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U.S. Dominance in Global Services Economy Weakens

Over the past half-century, the U.S. has evolved from an industrial superpower into the undisputed champion of the global services economy.

From 2003 to 2015, the U.S. trade surplus in services such as medical care, higher education, royalties and payments processing nearly sextupled to $263.3 billion.

Growth has since stalled, however. Exports of services barely rose in the first nine months of 2019, while imports increased 5.5%. The services surplus, at $178.5 billion through September, was down 10% from the same period last year, on pace for its steepest annual decline since 2003.

Some of the softness in service exports likely reflects cyclical factors, such as a strong dollar or slowing foreign economies. But economists say the decline in the surplus is difficult to pin exclusively on such issues. They point to other forces — some political, others more tectonic — that are weighing on exports while prompting American consumers and firms to buy more foreign services.

Much rides on whether this trend continues or reverses. While trade surpluses or deficits aren’t intrinsically good or bad, they reflect a country’s comparative advantages in the global economy. The U.S.’s prowess in academia, tech, finance and consulting creates millions of jobs, often high-skilled, and effectively helps pay for imports of merchandise such as smartphones, cars and wine.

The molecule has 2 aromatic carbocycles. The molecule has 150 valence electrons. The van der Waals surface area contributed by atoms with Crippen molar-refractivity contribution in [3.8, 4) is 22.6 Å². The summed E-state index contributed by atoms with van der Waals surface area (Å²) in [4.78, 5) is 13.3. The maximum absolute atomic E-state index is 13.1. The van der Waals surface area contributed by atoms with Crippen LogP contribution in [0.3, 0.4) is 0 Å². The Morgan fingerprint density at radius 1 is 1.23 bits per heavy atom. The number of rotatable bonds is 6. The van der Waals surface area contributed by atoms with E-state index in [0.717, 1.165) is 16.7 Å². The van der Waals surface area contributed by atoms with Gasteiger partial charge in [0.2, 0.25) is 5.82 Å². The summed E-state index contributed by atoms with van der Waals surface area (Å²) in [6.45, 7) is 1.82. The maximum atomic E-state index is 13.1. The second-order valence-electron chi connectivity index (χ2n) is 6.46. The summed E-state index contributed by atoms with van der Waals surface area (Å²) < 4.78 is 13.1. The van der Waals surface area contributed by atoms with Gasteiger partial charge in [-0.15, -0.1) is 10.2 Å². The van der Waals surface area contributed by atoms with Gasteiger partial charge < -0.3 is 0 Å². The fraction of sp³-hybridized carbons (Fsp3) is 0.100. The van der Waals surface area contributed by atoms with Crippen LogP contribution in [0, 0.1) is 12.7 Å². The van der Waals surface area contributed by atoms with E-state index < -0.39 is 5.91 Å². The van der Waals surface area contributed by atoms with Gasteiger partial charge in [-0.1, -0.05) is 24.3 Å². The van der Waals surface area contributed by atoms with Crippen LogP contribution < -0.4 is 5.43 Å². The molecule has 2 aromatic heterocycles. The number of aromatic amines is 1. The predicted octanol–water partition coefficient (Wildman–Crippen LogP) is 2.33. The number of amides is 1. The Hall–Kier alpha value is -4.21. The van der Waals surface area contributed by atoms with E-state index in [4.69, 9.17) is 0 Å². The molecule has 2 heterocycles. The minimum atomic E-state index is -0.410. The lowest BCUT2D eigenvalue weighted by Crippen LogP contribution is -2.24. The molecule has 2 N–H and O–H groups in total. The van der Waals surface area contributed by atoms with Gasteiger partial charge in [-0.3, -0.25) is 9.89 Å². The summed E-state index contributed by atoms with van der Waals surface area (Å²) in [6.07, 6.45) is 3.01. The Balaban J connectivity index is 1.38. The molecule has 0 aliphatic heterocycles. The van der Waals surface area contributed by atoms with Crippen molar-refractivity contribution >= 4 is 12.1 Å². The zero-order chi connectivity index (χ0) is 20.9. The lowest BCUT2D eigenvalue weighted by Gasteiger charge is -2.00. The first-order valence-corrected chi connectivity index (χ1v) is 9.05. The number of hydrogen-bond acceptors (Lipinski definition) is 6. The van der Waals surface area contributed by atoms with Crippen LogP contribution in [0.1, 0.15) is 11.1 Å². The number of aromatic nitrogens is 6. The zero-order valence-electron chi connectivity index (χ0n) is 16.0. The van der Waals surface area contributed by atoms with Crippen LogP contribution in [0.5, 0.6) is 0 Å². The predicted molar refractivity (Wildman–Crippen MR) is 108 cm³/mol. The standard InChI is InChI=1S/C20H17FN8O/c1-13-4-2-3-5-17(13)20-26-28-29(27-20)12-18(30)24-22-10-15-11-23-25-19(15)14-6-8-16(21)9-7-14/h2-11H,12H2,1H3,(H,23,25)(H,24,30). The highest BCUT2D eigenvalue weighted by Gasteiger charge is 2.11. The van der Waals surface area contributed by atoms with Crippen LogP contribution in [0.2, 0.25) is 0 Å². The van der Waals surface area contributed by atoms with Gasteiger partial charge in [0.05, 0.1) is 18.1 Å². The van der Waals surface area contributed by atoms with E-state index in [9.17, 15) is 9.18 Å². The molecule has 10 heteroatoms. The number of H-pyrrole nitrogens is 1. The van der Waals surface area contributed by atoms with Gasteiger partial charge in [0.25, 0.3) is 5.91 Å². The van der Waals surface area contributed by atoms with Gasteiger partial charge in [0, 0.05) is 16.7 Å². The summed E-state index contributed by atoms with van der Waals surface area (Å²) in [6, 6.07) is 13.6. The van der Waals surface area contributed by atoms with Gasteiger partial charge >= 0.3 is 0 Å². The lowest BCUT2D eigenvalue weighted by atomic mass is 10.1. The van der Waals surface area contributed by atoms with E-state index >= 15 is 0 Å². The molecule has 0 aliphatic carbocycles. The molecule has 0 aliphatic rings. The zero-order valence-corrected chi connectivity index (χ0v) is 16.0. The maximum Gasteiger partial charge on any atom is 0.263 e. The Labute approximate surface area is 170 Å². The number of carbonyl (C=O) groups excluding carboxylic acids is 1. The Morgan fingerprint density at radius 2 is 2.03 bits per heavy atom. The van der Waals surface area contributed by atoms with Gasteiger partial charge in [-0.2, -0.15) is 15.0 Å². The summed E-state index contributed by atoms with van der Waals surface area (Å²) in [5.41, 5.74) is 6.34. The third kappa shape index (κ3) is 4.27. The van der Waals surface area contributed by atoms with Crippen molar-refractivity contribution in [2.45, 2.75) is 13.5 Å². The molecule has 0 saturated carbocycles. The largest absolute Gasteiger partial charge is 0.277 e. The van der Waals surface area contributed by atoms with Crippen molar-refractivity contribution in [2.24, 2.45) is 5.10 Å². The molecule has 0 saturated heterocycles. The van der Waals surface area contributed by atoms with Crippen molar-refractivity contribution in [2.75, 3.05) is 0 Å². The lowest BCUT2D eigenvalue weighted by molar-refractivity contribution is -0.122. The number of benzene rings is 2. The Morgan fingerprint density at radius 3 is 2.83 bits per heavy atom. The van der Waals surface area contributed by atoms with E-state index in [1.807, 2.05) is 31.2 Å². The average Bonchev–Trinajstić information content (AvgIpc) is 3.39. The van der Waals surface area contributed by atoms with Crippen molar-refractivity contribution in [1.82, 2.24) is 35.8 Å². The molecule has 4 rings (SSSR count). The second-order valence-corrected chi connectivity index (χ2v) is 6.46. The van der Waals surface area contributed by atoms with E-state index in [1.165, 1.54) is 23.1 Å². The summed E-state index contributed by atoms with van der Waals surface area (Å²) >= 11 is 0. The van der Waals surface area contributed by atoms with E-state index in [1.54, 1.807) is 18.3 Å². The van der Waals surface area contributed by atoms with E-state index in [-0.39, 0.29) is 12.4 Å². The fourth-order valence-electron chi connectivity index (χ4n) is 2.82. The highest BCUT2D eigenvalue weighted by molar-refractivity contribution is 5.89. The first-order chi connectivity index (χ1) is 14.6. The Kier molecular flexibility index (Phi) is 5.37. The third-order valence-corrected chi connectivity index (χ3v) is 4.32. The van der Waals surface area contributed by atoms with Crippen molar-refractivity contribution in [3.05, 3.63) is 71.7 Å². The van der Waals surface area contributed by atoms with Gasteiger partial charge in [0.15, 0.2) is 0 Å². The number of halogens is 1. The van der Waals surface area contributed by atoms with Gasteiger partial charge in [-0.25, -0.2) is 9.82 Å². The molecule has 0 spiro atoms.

“It goes to the heart of what the U.S. is really good at,” said Michael Pearce, an economist at Capital Economics. “These are all areas in which the U.S. is a world leader, and it’s also what drives more fundamental, supply-side growth in the economy.”

Western Kentucky University provides a case in point. Between 2011 and 2015, its enrollment of international students more than doubled to above 1,500, each paying up to $40,000 in fees. They helped the school balance its budget while building new dorms, renovating its student union and making other upgrades, even as the state legislature reduced appropriations for the university.

But since 2015, international enrollment has fallen by nearly half, squeezed by less-generous foreign-government subsidies, competition from other schools overseas, and a perception abroad that the U.S. has become less safe and welcoming. “It’s always been up, up, up,” said John Sunnygard, WKU’s associate provost for global learning and international affairs. “We never knew down. We started to see it, and we didn’t believe it.”

Services exports may be suffering from rising tensions between the U.S. and its trading partners. “The instability that’s been created in the trade world, in large part by tariff escalation but also just the U.S. approach to trade, has had a negative effect,” said Christine Bliss, who served as an assistant U.S. trade representative in the Obama administration.

The pending trade agreement between the U.S., Mexico and Canada includes strong services provisions, and the Trump administration has pressed for better intellectual-property protection in its negotiations with China. But progress toward large-scale trade agreements in services has been halting. In his policies and rhetoric, President Trump tends to focus on farm products and factory goods, seldom services.

The U.S.’s largest export isn’t cars or soybeans but travel services: spending by foreign visitors on food, lodging, tuition, health care and other items. These exports were down 0.6% in the first nine months of this year to $160.5 billion.